‘Yeah, I do think that I need to shoot more,” Seguin acknowledged Wednesday at TD Garden. I remember there was one play ‘ I don’t remember if it was in the first or second last night ‘ I went down on the D and kind went one way and cut back the other way and when I watched the replay, I almost had a clear breakaway but I decided to pass. For whatever reason, my first instinct is always to try and look back but I know I’ve got to stop maybe being too fancy and just put pucks to the net. I know I’ve seen myself, when I shoot more, being rewarded. I think I’ve got to continue doing that and not give away good shots.’
The long-beaten-to-death topic of wing vs. center with Seguin comes into play in such a case, as he admitted Wednesday that because he is a natural center, his instinct is to distribute the puck rather than shooting it himself. At any rate, Seguin is still shooting way more than he did last season. The 19-year-old is on pace for over 268 shots on gaol this season, as he’s averaged more 3.27 shots on on gaol per game through the first 11 contests and is second only to Bergeron (39). Last season, Seguin put 131 pucks on net in 74 games.
Bruins coach Claude Julien also wished that Seguin shot the puck on that first period play Tuesday, but he didn’t fault the youngster for the decision he made.
“In that case, you probably wish he would have taken it to the net and maybe even drawn a penalty on that because he had half a step, but you’ve got to also realize that those two players behind him were kind of open and a guy like him is a really good playmaker,” Julien said. “You don’t want to be too hard on those kinds of decisions.”
|Report: Tyler Seguin has hip condition||10.28.11 at 5:51 pm ET|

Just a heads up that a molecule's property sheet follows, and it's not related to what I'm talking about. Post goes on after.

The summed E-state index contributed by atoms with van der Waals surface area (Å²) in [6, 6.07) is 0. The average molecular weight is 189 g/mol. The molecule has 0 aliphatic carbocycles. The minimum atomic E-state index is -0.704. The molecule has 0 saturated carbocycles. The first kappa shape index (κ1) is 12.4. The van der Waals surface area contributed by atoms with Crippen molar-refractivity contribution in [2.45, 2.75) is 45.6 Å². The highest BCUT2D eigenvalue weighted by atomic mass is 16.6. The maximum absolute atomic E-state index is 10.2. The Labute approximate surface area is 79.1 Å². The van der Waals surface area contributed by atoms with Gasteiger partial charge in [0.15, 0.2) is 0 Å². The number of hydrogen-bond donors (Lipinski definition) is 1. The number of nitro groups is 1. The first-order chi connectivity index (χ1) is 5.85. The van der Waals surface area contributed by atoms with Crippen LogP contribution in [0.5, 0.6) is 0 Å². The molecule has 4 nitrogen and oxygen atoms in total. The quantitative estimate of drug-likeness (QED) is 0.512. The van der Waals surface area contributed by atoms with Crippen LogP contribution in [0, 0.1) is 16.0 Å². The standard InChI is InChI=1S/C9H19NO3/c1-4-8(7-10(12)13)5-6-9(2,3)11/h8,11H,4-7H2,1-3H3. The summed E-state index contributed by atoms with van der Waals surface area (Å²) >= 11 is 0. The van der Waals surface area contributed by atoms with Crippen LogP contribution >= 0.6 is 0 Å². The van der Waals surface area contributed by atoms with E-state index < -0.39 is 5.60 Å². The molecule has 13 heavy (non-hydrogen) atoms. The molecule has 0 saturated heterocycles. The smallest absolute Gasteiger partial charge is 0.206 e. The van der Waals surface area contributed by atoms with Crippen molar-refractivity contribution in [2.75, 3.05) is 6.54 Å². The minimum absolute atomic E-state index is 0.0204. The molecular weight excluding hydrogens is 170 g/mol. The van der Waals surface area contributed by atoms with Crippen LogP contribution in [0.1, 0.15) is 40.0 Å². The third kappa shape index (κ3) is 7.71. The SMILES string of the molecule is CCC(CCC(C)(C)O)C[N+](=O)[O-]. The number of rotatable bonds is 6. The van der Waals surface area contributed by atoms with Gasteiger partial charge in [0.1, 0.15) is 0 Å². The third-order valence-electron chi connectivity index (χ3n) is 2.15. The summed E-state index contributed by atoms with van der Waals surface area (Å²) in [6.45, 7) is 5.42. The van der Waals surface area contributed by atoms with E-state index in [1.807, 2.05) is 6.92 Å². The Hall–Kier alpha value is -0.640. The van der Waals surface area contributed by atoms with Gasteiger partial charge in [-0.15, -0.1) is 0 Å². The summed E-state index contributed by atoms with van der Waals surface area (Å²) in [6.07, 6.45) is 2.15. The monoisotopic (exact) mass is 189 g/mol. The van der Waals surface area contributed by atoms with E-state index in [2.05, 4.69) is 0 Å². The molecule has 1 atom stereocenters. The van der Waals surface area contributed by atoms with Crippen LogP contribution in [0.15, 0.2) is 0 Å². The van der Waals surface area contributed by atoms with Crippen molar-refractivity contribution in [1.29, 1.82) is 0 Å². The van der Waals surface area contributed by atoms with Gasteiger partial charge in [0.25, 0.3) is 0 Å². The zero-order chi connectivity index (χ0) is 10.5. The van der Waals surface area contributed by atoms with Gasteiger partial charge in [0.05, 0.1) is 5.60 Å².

McDonald writes that the team is not currently concerned over what the condition may mean for Seguin in the near future, though Seguin could suffer a hip injury if he does not maintain strength in the area.
Bruins general manager Peter Chiarelli told McDonald that the condition is “nothing to be alarmed about” and that approximately 70 percent of the Bruins have some sort of hip issue.
“I’m not going to comment whether it’s congenital or not,” Chiarelli said. “I don’t want to get into details what we think it is or isn’t and I don’t want any alarm bells going off. Like I said, you can go through our roster and there are probably 12 or 13 guys with something similar or the same thing.”
|Andrew Ference on D&C: ‘We needed a little shakeup’||10.21.11 at 10:47 am ET|
Bruins defenseman Andrew Ference joined Dennis & Callahan Friday morning for his weekly appearance. After the Bruins’ dominating 6-2 victory over the Maple Leafs Thursday night, Ference talked about Boston’s line changes and improvement on the power play.
“It’s one of those things, the power play was actually working pretty good, we were getting the puck around, we just weren’t putting it in,” Ference said. “We were working towards larger things on the power play and we felt that it was doing a lot of good things, so it was a matter of time.”
The Bruins scored twice on the power play against Toronto, with Ference assisting on one of those goals. In addition to better play from special teams, the Bruins also benefited from some line changes made by coach Claude Julien in recent days. The top line of Milan Lucic, Chris Kelly and Tyler Seguin was particularly effective against the Maple Leafs. Ference said that the line changes helped the Bruins get back to focusing on the simple parts of the game.
“I think it helped, it energized guys I think a bit, just to give them a little kick in the pants,” Ference said. “I think when you change linemates, you get out of your comfort zone a bit. You really just concentrate on doing simple things, like skating hard, getting to the net, throwing pucks at the net.
‘ª”It was a good move. We needed a little shakeup. Guys were a little bit stale with the old lines and you can always go back to them, but I think just letting guys concentrate on the simple things really helps.”‘¬